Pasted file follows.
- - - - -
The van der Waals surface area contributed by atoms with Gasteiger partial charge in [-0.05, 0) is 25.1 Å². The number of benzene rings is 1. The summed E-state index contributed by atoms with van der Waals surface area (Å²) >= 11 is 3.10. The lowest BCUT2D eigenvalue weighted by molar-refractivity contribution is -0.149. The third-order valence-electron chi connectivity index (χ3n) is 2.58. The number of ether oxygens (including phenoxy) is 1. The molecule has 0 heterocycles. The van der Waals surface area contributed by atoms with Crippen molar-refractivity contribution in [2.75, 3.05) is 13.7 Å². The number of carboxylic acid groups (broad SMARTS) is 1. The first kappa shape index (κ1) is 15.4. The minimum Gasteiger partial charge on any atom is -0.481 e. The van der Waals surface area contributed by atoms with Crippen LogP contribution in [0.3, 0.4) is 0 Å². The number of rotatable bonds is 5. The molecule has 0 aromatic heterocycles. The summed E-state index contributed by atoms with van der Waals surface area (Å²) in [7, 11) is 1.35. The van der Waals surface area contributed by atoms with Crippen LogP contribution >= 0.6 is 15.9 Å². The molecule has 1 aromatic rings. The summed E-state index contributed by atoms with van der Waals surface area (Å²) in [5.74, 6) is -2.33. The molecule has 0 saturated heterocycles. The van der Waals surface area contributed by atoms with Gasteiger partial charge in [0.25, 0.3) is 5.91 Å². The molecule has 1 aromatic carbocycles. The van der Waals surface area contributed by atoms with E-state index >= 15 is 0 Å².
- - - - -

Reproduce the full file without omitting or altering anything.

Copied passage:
The van der Waals surface area contributed by atoms with Gasteiger partial charge in [-0.05, 0) is 25.1 Å². The number of benzene rings is 1. The summed E-state index contributed by atoms with van der Waals surface area (Å²) >= 11 is 3.10. The lowest BCUT2D eigenvalue weighted by molar-refractivity contribution is -0.149. The third-order valence-electron chi connectivity index (χ3n) is 2.58. The number of ether oxygens (including phenoxy) is 1. The molecule has 0 heterocycles. The van der Waals surface area contributed by atoms with Crippen molar-refractivity contribution in [2.75, 3.05) is 13.7 Å². The number of carboxylic acid groups (broad SMARTS) is 1. The first kappa shape index (κ1) is 15.4. The minimum Gasteiger partial charge on any atom is -0.481 e. The van der Waals surface area contributed by atoms with Crippen LogP contribution in [0.3, 0.4) is 0 Å². The number of rotatable bonds is 5. The molecule has 0 aromatic heterocycles. The summed E-state index contributed by atoms with van der Waals surface area (Å²) in [7, 11) is 1.35. The van der Waals surface area contributed by atoms with Crippen LogP contribution >= 0.6 is 15.9 Å². The molecule has 1 aromatic rings. The summed E-state index contributed by atoms with van der Waals surface area (Å²) in [5.74, 6) is -2.33. The molecule has 0 saturated heterocycles. The van der Waals surface area contributed by atoms with Gasteiger partial charge in [0.25, 0.3) is 5.91 Å². The molecule has 1 aromatic carbocycles. The van der Waals surface area contributed by atoms with E-state index >= 15 is 0 Å².